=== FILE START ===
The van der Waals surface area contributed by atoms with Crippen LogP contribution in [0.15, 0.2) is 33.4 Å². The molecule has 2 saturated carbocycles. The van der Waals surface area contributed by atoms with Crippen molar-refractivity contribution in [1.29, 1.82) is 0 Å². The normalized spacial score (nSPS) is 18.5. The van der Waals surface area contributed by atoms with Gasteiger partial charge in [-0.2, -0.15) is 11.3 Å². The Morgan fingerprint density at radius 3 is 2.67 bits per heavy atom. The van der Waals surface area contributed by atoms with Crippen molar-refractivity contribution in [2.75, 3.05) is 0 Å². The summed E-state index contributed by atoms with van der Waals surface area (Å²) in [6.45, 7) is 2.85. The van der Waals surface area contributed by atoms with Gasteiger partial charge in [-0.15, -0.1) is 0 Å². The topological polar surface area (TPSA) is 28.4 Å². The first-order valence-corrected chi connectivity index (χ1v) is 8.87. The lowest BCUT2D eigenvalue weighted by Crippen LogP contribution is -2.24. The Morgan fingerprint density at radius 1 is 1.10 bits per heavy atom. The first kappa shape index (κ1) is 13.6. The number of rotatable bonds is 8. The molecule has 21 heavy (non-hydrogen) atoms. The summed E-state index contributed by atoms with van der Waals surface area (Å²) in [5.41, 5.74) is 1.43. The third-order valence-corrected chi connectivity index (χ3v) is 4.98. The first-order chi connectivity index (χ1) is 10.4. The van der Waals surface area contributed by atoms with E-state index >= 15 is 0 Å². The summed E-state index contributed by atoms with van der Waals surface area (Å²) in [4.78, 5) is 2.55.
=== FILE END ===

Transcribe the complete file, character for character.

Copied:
The van der Waals surface area contributed by atoms with Crippen LogP contribution in [0.15, 0.2) is 33.4 Å². The molecule has 2 saturated carbocycles. The van der Waals surface area contributed by atoms with Crippen molar-refractivity contribution in [1.29, 1.82) is 0 Å². The normalized spacial score (nSPS) is 18.5. The van der Waals surface area contributed by atoms with Gasteiger partial charge in [-0.2, -0.15) is 11.3 Å². The Morgan fingerprint density at radius 3 is 2.67 bits per heavy atom. The van der Waals surface area contributed by atoms with Crippen molar-refractivity contribution in [2.75, 3.05) is 0 Å². The summed E-state index contributed by atoms with van der Waals surface area (Å²) in [6.45, 7) is 2.85. The van der Waals surface area contributed by atoms with Gasteiger partial charge in [-0.15, -0.1) is 0 Å². The topological polar surface area (TPSA) is 28.4 Å². The first-order valence-corrected chi connectivity index (χ1v) is 8.87. The lowest BCUT2D eigenvalue weighted by Crippen LogP contribution is -2.24. The Morgan fingerprint density at radius 1 is 1.10 bits per heavy atom. The first kappa shape index (κ1) is 13.6. The number of rotatable bonds is 8. The molecule has 21 heavy (non-hydrogen) atoms. The summed E-state index contributed by atoms with van der Waals surface area (Å²) in [5.41, 5.74) is 1.43. The third-order valence-corrected chi connectivity index (χ3v) is 4.98. The first-order chi connectivity index (χ1) is 10.4. The van der Waals surface area contributed by atoms with E-state index >= 15 is 0 Å². The summed E-state index contributed by atoms with van der Waals surface area (Å²) in [4.78, 5) is 2.55.